Mesa State College, Community Hospital tout land deal
Mesa State College plans to expand north and Community Hospital plans to move west, pending a real estate deal between the two neighbors.
The college and the hospital have flirted for years with the idea of Mesa State purchasing the hospital’s land at 2021 N. 12th St. They plan to seal the real estate deal as soon as this summer, Mesa State President Tim Foster and Community Hospital President and Chief Executive Officer Chris Thomas told The Daily Sentinel on Wednesday.
The college’s board of trustees has given its blessing for the land purchase. Thomas said he will speak to his board of directors about the tentative deal.
The purchase would free up Community Hospital to build a new hospital on 40 acres it owns at 2373 G Road. Thomas said there are no designs for a new building, but he expects it would be 30,000 square feet larger than the current 90,000-square-foot facility and provide room for the hospital to offer more services. He declined to elaborate on what services might be added.
The hospital soon will study its ability to pay back an expected construction cost of $45 million to $50 million. If it has that capability, Thomas estimated it would take another six to nine months to design the new building and another 22 to 24 months to build it.
During that time, the hospital would lease its current buildings from the college for $1 per year, Thomas said.
“The operations of the hospital aren’t going to change,” he said.
The college has no immediate plans to build on the property around the hospital buildings except for one project, which would go up on the near-barren northwest corner of 12th Street and Orchard Avenue. That’s where the college plans to break ground on a 182-bed residence hall set to open next summer.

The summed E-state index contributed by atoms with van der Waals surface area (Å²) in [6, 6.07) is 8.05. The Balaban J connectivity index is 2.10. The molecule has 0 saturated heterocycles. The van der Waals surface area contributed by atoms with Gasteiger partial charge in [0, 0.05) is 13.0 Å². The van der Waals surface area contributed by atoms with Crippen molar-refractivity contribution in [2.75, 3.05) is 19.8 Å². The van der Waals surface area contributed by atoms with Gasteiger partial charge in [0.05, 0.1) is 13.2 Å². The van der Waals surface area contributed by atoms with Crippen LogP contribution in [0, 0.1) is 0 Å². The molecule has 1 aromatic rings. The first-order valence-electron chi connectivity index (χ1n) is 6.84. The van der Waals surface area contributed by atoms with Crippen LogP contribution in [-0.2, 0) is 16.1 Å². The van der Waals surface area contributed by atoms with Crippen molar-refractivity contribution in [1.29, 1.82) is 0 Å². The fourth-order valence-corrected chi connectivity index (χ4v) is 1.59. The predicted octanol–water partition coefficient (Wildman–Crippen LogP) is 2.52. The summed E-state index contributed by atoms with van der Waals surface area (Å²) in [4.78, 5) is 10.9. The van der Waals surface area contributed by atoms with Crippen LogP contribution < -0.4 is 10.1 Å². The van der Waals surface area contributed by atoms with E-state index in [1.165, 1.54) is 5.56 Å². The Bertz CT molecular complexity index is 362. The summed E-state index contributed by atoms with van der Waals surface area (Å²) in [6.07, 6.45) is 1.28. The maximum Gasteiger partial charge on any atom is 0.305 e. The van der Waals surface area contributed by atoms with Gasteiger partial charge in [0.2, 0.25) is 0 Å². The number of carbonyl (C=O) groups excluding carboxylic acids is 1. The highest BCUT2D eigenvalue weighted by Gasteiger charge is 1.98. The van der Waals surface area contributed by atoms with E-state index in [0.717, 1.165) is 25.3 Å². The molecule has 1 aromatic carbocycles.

Foster said construction of the $11 million residence hall, which will help the school prepare for an expected increase in demand for on-campus housing next fall, may begin as soon as a month from now. The time crunch gave the college three options: buy the hospital’s land; put the residence hall in a less-than-ideal location next to sports fields on campus; or wait until multiple homes can be purchased west of campus.
The college already saved $2 million for making a down payment on the hospital land but decided it was worth it paying the entire $7.1 million for the property, which is bordered by 11th and 12th streets and Orchard and Walnut avenues.
The college in December will finish paying $1.26 million a year on land it purchased for the Archuleta Engineering Center at Western Colorado Community College. It plans to rebudget most of that amount to make annual payments on the hospital property.
Foster said he wants to “allow the hospital to take their time and move.” In the meantime, he’s not worried the land will go to waste after the hospital leaves.
“I can’t think of a campus that suffers because it has too much real estate,” he said.
Mesa State will continue plans approved by the college trustees in April to acquire properties west of campus to Seventh Street, although Foster said those efforts may be less vigorous while the college pays for the hospital land. He said he does not plan to pursue land purchases west or north of the Community Hospital property.